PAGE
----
A new study has found that people with chronic obstructive pulmonary disease (COPD) experience cardiac autonomic dysfunction, meaning that the heart’s ability to speed up during exercise and recover afterwards is limited, regardless of disease severity. The study, published in Annals of Physical and Rehabilitation Medicine, was led by the Barcelona Institute for Global Health (ISGlobal), a center supported by the “la Caixa” Foundation.
“Although it is a respiratory disease, COPD also affects other systems of the body,” commented Laura Delgado, predoctoral researcher at ISGlobal. “Its effect on the cardiovascular and muscular system has been extensively studied, but its effect on the autonomic nervous system has received less attention.” With Delgado as lead author, the researchers set out to study this effect.
The study assessed participants’ ability to increase their heart rate during exercise (chronotropic response, CR) and return to baseline values afterwards (heart rate recovery, HRR). The faster the heart responds, the better its autonomic function.
“In the case of reduced CR, our findings were consistent with the literature, although we measured it during a sub-optimal test that did not require maximal effort from the patients,” explained Delgado. “In the case of HRR, we monitored patients’ recovery for five minutes after the walk test and saw that their heart rate did not return to baseline.”
The second aim of the study was to look at how autonomic function related to physical activity in people with COPD. “Here we observed six different physical activity parameters and tried to associate them with CR and HHR,” Delgado continued. “In the end, we found a relationship between vigorous—that is, higher intensity—physical activity and autonomic function that persisted even after adjusting for confounding variables.”
“We need to learn more about the systemic effects of COPD and its relationship with other features of the disease, such as physical activity, in order to be able to recommend improvements to disease management,” commented Delgado.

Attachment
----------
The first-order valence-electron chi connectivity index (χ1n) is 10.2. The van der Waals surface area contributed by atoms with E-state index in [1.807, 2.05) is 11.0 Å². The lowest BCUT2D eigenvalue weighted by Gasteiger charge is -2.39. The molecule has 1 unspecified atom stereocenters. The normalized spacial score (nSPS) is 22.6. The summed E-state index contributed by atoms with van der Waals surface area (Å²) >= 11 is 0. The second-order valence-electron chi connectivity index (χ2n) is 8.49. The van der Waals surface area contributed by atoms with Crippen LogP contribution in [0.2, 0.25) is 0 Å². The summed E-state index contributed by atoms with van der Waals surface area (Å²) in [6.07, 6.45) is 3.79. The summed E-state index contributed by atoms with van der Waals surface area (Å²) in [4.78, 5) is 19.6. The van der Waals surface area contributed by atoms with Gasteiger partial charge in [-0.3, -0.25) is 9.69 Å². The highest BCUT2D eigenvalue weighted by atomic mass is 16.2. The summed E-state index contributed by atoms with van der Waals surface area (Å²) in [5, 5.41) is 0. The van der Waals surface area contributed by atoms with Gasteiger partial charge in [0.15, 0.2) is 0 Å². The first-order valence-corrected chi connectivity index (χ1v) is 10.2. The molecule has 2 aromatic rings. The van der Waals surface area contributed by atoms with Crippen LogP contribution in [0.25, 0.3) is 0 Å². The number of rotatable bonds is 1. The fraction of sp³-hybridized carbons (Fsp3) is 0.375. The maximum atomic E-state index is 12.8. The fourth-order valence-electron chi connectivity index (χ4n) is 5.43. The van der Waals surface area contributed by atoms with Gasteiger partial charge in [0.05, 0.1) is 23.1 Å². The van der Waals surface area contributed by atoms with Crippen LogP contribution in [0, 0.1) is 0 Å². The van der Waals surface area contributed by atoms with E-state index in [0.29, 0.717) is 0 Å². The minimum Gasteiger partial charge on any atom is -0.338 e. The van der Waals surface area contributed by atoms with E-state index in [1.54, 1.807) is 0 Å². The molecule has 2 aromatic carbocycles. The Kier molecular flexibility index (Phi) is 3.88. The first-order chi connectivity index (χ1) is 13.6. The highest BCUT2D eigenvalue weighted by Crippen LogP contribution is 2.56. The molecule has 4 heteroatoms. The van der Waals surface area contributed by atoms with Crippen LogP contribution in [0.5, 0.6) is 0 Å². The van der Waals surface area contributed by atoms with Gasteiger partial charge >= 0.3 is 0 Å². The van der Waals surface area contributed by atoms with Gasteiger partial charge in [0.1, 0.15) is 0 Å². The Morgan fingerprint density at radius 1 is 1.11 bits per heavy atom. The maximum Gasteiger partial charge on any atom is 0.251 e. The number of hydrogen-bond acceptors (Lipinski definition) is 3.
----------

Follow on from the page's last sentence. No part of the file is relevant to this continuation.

The new study aimed to provide a detailed characterisation of the parameters of cardiac autonomic response to exercise that could be used in the design of pulmonary rehabilitation programs and physical activity interventions for patients with COPD.
In contrast to previous studies, which have focused on severe or hospitalized patients, this study also included patients with mild COPD. The analysis included 320 patients with mild to very severe COPD recruited from primary care centers and tertiary hospitals in five coastal towns in Catalonia. Eighty-two percent of the patients were men and the mean age was 68 years. Nearly 60% had a diagnosis of cardiovascular disease.
Another novel feature is that the researchers eschewed the usual means of assessing cardiac autonomic dysfunction—heart rate (measured by electrocardiogram) and baroreceptor sensitivity—and instead used two simple, low-cost parameters: CR during exercise and HRR afterwards. To measure autonomic function, participants underwent a six-minute walk test. CR was calculated by measuring heart rate during the walk test (in response to exertion) and HRR was calculated by measuring heart rate during a five-minute recovery period after the walk test.
In addition, the participants’ physical activity—steps, time spent in any/moderate/vigorous activity, intensity of activity, and sedentary time—was measured objectively using an accelerometer over a one-week period.
The association between physical activity parameters—as measured by accelerometer—and CR and HRR was estimated using multivariable linear regression models. The study found that an increase in time spent in vigorous physical activity was significantly associated with a fast decrease in HRR (p = 0.044) and an increase in CR (p = 0.021). No independent association was found for other physical activity parameters.
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